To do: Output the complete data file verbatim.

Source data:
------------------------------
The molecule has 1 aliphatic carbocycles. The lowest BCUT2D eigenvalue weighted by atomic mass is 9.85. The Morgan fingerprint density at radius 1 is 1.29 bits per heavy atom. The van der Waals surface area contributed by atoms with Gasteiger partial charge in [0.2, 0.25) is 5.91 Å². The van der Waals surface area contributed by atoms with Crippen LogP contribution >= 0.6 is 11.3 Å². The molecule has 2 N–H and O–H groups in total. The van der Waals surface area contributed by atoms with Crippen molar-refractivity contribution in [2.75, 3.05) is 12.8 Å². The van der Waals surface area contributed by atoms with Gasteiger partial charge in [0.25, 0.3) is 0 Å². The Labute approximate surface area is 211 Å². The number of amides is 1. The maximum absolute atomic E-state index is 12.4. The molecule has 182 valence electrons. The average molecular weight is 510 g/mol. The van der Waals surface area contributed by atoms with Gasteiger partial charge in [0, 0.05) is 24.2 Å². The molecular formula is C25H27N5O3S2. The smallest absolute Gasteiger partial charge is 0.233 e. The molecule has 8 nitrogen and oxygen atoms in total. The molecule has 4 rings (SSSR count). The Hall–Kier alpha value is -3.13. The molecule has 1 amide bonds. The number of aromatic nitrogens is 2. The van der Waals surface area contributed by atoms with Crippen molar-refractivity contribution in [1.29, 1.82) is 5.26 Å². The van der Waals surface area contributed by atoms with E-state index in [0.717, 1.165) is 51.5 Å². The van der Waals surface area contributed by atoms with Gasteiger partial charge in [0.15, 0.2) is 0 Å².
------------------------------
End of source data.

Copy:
The molecule has 1 aliphatic carbocycles. The lowest BCUT2D eigenvalue weighted by atomic mass is 9.85. The Morgan fingerprint density at radius 1 is 1.29 bits per heavy atom. The van der Waals surface area contributed by atoms with Gasteiger partial charge in [0.2, 0.25) is 5.91 Å². The van der Waals surface area contributed by atoms with Crippen LogP contribution >= 0.6 is 11.3 Å². The molecule has 2 N–H and O–H groups in total. The van der Waals surface area contributed by atoms with Crippen molar-refractivity contribution in [2.75, 3.05) is 12.8 Å². The van der Waals surface area contributed by atoms with Gasteiger partial charge in [0.25, 0.3) is 0 Å². The Labute approximate surface area is 211 Å². The number of amides is 1. The maximum absolute atomic E-state index is 12.4. The molecule has 182 valence electrons. The average molecular weight is 510 g/mol. The van der Waals surface area contributed by atoms with Gasteiger partial charge in [0, 0.05) is 24.2 Å². The molecular formula is C25H27N5O3S2. The smallest absolute Gasteiger partial charge is 0.233 e. The molecule has 8 nitrogen and oxygen atoms in total. The molecule has 4 rings (SSSR count). The Hall–Kier alpha value is -3.13. The molecule has 1 amide bonds. The number of aromatic nitrogens is 2. The van der Waals surface area contributed by atoms with Crippen molar-refractivity contribution in [1.29, 1.82) is 5.26 Å². The van der Waals surface area contributed by atoms with E-state index in [0.717, 1.165) is 51.5 Å². The van der Waals surface area contributed by atoms with Gasteiger partial charge in [0.15, 0.2) is 0 Å².